Friday, December 21, 2007

MIT’s John Maeda named RISD president

John Maeda, associate director of research at the MIT Media Lab, has been named the 16th president of Rhode Island School of Design, the Providence school announced today. He’ll begin work in June 2008.

Maeda will fill the shoes of RISD President Roger Mandle, who has lead the school for 15 years.

"John's research is the structural foundation of design experimentation worldwide," said Paola Antonelli, curator of design at The Museum of Modern Art in New York, told the International Herald Tribune in May. "What makes him extremely influential is not only his enormous aesthetic talent, but his capacity to extend a rigorous design philosophy, based on simplicity and clarity of purpose, to the most important tool of the contemporary design process, computer software."


Thursday, December 20, 2007

Sol LeWitt at Mass MoCA

Yesterday, I toured Building 7 at Mass MoCA, which is being renovated to host 93 Sol LeWitt wall drawings. Workers are busy putting up sheetrock walls in the old 27,000-square-foot, three-story brick factory building, which is currently not part of the North Adams museum’s exhibition spaces.

The numbers make it clear that this is a big project. For comparison, the 1999 LeWitt retrospective featured more than 200 works in all media. But perhaps the largest current installation of LeWitt’s wall drawings is the 14 on view at Dia:Beacon through September 2008.

Seeing row upon row of empty gallery bays at Mass MoCA, what’s clear is that this will be the monument to LeWitt’s wall drawings. It could make Mass MoCA one of those art pilgrimage meccas – maybe a bit like Donald Judd’s installations at Marfa, Texas.

The LeWitt project, covering his work from 1968 until his death this year, is a collaboration between the Yale University Art Gallery and Mass MoCA. Drawing is expected to commence in April or May. And the whole thing is slated to open in November 2008 – and then remain up for at least 25 years.

For more details see this Mass MoCA press release.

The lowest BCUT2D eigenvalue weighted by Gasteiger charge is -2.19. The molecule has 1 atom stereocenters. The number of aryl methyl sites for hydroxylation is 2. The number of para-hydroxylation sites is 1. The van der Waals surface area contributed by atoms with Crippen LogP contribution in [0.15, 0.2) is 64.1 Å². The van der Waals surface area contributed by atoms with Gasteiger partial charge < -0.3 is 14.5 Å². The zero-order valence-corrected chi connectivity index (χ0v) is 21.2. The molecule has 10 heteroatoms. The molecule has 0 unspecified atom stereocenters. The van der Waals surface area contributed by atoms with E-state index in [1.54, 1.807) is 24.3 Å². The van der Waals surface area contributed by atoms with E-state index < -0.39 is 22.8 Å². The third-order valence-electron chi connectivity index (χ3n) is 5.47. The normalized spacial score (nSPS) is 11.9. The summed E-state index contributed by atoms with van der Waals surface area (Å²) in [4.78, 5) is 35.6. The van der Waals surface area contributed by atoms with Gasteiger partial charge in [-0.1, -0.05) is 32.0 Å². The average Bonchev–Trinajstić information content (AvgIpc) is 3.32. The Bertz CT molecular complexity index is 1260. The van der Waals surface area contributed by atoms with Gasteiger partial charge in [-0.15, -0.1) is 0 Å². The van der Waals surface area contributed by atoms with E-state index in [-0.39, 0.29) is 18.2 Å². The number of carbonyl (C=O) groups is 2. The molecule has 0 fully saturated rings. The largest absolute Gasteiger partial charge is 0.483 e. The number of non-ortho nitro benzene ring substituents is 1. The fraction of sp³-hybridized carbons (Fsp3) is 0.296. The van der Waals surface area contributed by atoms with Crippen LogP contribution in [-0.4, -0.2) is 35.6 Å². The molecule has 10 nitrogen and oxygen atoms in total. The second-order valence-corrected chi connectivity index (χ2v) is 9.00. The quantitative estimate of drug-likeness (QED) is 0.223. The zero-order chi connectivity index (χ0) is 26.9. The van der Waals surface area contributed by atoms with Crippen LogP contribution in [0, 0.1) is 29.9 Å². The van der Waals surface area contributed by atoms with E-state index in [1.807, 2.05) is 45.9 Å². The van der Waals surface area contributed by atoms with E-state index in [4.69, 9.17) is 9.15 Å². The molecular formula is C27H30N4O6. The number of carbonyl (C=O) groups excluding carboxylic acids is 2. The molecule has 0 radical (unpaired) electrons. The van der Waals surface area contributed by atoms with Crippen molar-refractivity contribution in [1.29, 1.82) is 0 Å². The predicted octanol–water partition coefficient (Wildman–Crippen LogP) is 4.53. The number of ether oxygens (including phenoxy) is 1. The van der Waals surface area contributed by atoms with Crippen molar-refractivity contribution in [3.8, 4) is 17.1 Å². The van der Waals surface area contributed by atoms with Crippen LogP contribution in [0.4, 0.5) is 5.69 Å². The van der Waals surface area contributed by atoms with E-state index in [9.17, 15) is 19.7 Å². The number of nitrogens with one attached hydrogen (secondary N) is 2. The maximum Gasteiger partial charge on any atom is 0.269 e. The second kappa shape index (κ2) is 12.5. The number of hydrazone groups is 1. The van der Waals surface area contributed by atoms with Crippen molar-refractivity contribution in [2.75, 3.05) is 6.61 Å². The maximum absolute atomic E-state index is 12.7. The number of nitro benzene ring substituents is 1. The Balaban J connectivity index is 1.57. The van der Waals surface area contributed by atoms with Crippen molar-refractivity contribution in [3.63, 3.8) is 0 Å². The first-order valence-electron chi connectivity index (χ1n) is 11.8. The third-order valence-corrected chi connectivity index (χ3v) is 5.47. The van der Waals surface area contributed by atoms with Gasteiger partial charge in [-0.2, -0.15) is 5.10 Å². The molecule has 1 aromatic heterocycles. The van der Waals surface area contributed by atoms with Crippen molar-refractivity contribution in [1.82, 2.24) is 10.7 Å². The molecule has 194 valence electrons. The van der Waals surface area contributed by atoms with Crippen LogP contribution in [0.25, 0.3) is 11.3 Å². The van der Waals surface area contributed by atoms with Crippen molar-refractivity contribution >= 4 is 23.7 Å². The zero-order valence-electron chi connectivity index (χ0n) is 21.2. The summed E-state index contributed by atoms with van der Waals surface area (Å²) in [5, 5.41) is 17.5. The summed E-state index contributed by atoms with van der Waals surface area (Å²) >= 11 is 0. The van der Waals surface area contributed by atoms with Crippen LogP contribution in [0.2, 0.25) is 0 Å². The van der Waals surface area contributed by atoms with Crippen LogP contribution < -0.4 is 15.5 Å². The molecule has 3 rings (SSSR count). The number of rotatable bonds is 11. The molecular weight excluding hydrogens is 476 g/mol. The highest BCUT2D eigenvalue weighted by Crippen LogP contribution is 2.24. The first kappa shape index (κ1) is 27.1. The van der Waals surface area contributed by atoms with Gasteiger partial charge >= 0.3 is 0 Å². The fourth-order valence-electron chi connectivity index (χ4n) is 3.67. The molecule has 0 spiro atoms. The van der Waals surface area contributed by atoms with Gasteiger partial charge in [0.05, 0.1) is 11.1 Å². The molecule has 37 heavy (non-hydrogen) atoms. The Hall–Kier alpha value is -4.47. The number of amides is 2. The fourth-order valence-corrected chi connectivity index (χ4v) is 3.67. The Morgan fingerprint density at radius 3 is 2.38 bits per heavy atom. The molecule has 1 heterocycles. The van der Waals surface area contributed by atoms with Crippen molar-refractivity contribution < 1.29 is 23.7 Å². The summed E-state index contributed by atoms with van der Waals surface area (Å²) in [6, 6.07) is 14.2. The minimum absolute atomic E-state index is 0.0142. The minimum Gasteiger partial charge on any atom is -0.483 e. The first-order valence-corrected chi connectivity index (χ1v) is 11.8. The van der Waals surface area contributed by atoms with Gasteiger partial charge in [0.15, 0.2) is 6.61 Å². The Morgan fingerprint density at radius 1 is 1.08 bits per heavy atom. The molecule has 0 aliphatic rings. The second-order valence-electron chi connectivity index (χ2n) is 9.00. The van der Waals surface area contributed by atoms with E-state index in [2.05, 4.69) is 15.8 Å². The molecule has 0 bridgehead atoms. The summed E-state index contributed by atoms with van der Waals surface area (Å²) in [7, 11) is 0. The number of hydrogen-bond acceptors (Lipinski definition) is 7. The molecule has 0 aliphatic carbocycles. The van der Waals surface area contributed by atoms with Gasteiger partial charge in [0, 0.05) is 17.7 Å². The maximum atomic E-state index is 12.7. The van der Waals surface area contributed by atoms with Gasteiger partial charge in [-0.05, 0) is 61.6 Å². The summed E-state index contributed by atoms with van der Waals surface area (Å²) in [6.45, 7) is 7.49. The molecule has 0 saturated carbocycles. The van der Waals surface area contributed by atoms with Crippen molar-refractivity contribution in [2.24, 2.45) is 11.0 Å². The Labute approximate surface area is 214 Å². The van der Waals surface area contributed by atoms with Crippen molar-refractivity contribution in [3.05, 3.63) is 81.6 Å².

Ernest Morin: Gloucester Fire

During the early morning hours of Dec. 15, a fire broke out in a four-story apartment house in downtown Gloucester, gutting the building, killing a 70-year-old resident inside, and leaving many people homeless. And then the flames spread to the neighboring Temple Ahavat Achim and completely destroyed it too.

Gloucester photographer Ernest Morin, a pal of mine who has spent a half dozen years photographing his city, was of course there as a witness. He’d gone over to check on friends who lived in the apartment building (see bottom) and nearby. Yesterday he e-mailed me this astonishing, haunting photo of the synagogue (above).

Morin writes:
It was haunting knowing friends might still be in the [apartment] building - Terrifying at times - 16 were unaccounted for when I got there at 12:45 - I left at 1:45 to help others - so the acceleration was insanely fast - most intense fire I have ever witnessed. You couldn't stand 300 feet away for the heat - telephone pole transformers were going up like roman candles from the heat …

The Temple I shot between 230 - 4 a.m. Sunday morning 24 hrs later with a Super Speed Graphic 4x5 on a tripod - it was still on fire - fire burning behind it and the front left wall had reignited at the top - it was as desolate and haunting as it feels - It struck me hard when I first saw it - that it was "The Photo " that summed up the whole experience - I walked back home to get the speed graphic and tripod - It had already started to snow and my hands were numb trying to work the camera and film holder - I took several 2 minute exposures - the ice was from the fire hoses. The town was dead silent. Only the occasional crackle from burning timbers and icy limbs falling...The sense of loss is staggering.
The synagogue site has long been a place of worship in Gloucester. The building which burned was erected in 1828, and originally served as a Unitarian Universalist church. It was built on the site of the demolished First Parish Meeting House, which had been there since 1738.

For information on how to make donations to help the displaced residents or to help rebuild the temple click here.

Wednesday, December 19, 2007

Greg Cook, Kari Percival, Anne Elizabeth Moore

My pal Kari Percival and I are having a teensy tiny art show at the Magpie emporium in Somerville from Jan. 5 to Feb. 3 – and you’re all invited. (Pictured is a lovely owl painting by Ms. Percival.)

In the meantime, I collaborated with Anne Elizabeth Moore on her “Catalogue of This Exhibition” project, which is on view in the exhibition “Remote Sighs from a Desert Island” at Chicago’s Green Lantern gallery through Dec. 22, 2007. You can see my bit here.

And here’s a recent Greg Cook comic.